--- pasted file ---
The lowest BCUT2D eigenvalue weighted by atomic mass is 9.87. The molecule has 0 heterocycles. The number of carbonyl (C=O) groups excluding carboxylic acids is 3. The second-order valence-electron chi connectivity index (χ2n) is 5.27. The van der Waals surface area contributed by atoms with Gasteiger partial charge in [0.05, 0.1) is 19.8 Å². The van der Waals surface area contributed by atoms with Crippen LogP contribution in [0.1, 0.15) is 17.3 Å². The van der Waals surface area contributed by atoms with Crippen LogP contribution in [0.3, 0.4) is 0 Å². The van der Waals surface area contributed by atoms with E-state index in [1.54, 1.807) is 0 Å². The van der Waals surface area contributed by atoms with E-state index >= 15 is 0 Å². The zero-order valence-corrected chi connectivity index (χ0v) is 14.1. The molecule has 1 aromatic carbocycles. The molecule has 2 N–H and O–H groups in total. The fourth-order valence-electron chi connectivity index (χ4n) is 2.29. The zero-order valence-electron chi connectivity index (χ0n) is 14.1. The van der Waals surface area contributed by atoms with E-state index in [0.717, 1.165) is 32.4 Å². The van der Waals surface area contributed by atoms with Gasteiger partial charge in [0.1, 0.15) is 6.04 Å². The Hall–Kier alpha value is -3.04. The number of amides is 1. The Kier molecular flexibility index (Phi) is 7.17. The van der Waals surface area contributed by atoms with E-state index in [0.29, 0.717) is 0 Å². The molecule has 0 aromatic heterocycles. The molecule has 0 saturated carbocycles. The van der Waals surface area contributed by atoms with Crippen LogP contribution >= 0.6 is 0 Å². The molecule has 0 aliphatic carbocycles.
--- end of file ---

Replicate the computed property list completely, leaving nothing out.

The lowest BCUT2D eigenvalue weighted by atomic mass is 9.87. The molecule has 0 heterocycles. The number of carbonyl (C=O) groups excluding carboxylic acids is 3. The second-order valence-electron chi connectivity index (χ2n) is 5.27. The van der Waals surface area contributed by atoms with Gasteiger partial charge in [0.05, 0.1) is 19.8 Å². The van der Waals surface area contributed by atoms with Crippen LogP contribution in [0.1, 0.15) is 17.3 Å². The van der Waals surface area contributed by atoms with Crippen LogP contribution in [0.3, 0.4) is 0 Å². The van der Waals surface area contributed by atoms with E-state index in [1.54, 1.807) is 0 Å². The van der Waals surface area contributed by atoms with E-state index >= 15 is 0 Å². The zero-order valence-corrected chi connectivity index (χ0v) is 14.1. The molecule has 1 aromatic carbocycles. The molecule has 2 N–H and O–H groups in total. The fourth-order valence-electron chi connectivity index (χ4n) is 2.29. The zero-order valence-electron chi connectivity index (χ0n) is 14.1. The van der Waals surface area contributed by atoms with E-state index in [0.717, 1.165) is 32.4 Å². The van der Waals surface area contributed by atoms with Gasteiger partial charge in [0.1, 0.15) is 6.04 Å². The Hall–Kier alpha value is -3.04. The number of amides is 1. The Kier molecular flexibility index (Phi) is 7.17. The van der Waals surface area contributed by atoms with E-state index in [0.29, 0.717) is 0 Å². The molecule has 0 aromatic heterocycles. The molecule has 0 saturated carbocycles. The van der Waals surface area contributed by atoms with Crippen LogP contribution >= 0.6 is 0 Å². The molecule has 0 aliphatic carbocycles.